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Depression Research and Treatment
Volume 2011 (2011), Article ID 143045, 8 pages
Research Article

Association between Cognitive Distortion, Type D Personality, Family Environment, and Depression in Chinese Adolescents

1Center of Mental Health, Tianjin 300222, China
2Mental Health Institute of the Second Xiangya Hospital, Central South University, Changsha 410011, China

Received 26 February 2011; Accepted 4 May 2011

Academic Editor: Mark Rapaport

Copyright © 2011 Yong Zhang et al. This is an open access article distributed under the Creative Commons Attribution License, which permits unrestricted use, distribution, and reproduction in any medium, provided the original work is properly cited.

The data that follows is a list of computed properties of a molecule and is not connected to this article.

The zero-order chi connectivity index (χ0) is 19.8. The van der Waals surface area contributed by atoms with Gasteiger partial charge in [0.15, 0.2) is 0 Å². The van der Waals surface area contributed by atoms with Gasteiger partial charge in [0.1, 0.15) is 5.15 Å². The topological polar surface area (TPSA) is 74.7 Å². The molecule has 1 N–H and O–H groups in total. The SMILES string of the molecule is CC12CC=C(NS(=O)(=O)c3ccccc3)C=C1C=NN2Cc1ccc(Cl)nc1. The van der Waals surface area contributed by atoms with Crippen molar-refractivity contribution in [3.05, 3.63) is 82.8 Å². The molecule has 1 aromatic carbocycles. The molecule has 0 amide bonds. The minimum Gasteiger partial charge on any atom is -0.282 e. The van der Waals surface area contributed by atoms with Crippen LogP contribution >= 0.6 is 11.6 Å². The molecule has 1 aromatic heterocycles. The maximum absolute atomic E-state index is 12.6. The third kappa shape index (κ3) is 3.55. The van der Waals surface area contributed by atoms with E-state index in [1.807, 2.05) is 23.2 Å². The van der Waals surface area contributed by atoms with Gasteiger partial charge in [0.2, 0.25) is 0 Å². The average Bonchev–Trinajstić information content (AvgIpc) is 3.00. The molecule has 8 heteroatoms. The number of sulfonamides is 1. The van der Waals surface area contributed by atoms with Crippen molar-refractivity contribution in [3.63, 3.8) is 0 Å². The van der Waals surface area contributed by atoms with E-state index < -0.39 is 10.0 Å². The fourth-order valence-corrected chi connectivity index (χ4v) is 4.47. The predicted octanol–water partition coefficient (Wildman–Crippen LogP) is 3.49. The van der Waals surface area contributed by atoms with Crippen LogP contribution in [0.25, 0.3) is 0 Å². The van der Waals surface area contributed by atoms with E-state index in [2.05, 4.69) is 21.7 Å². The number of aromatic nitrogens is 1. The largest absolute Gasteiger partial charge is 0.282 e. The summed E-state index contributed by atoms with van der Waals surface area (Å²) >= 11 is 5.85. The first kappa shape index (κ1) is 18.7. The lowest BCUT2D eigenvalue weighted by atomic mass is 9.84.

Purpose. Depression prevalence and risk increase among adolescents are related to biological, psychosocial, and cultural factors. Little is known about the association between cognitive distortion, type D personality, family environment, and depression. The aim of this paper was to examine the relationships of cognitive distortion, type D personality, family environment, and depression in a sample of Chinese adolescents. Methods. A sample of Chinese adolescents with depression and the controls were investigated cross-sectionally with life orientation test-revised (LOT-R), type D personality Scale-14 (DS14), family environment scale (FES), and Zung self-depression scale (SDS); respectively, all scales were administered in Chinese. Results. Chinese-depressed adolescents showed more cognitive distortion, type D personality, and adverse family environment than control groups. Furthermore, lower level of Optimism, negative affectivity, and poor family cohesion may increase the risk of depression in Chinese adolescents. Conclusions. Our study indicates that lower level of Optimism, Negative Affectivity, and poor Family Cohesion factors were implicated to contribute to depression in Chinese adolescents. Lower level of optimism and negative affectivity may be crucial associated factors of depression among these samples. our findings pointed to the importance of broad screening and intervention of vulnerable population.